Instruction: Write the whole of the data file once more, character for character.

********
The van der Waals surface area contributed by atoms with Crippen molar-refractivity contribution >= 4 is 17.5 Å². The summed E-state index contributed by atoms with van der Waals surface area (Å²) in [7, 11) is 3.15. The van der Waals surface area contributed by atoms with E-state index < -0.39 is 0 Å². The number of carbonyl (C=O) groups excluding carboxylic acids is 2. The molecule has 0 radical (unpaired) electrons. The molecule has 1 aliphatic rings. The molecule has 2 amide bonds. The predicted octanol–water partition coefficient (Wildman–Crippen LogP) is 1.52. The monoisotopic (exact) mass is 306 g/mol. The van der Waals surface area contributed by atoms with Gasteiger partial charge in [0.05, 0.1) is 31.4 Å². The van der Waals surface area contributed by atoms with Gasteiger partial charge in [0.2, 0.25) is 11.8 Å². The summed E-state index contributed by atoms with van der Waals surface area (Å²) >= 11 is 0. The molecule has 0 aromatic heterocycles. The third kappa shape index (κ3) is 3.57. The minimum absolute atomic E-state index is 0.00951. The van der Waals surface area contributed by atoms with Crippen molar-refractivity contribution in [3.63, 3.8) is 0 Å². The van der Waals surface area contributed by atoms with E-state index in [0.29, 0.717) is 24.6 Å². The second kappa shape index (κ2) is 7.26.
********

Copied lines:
The van der Waals surface area contributed by atoms with Crippen molar-refractivity contribution >= 4 is 17.5 Å². The summed E-state index contributed by atoms with van der Waals surface area (Å²) in [7, 11) is 3.15. The van der Waals surface area contributed by atoms with E-state index < -0.39 is 0 Å². The number of carbonyl (C=O) groups excluding carboxylic acids is 2. The molecule has 0 radical (unpaired) electrons. The molecule has 1 aliphatic rings. The molecule has 2 amide bonds. The predicted octanol–water partition coefficient (Wildman–Crippen LogP) is 1.52. The monoisotopic (exact) mass is 306 g/mol. The van der Waals surface area contributed by atoms with Gasteiger partial charge in [0.05, 0.1) is 31.4 Å². The van der Waals surface area contributed by atoms with Gasteiger partial charge in [0.2, 0.25) is 11.8 Å². The summed E-state index contributed by atoms with van der Waals surface area (Å²) >= 11 is 0. The molecule has 0 aromatic heterocycles. The third kappa shape index (κ3) is 3.57. The minimum absolute atomic E-state index is 0.00951. The van der Waals surface area contributed by atoms with Crippen molar-refractivity contribution in [3.63, 3.8) is 0 Å². The van der Waals surface area contributed by atoms with E-state index in [0.29, 0.717) is 24.6 Å². The second kappa shape index (κ2) is 7.26.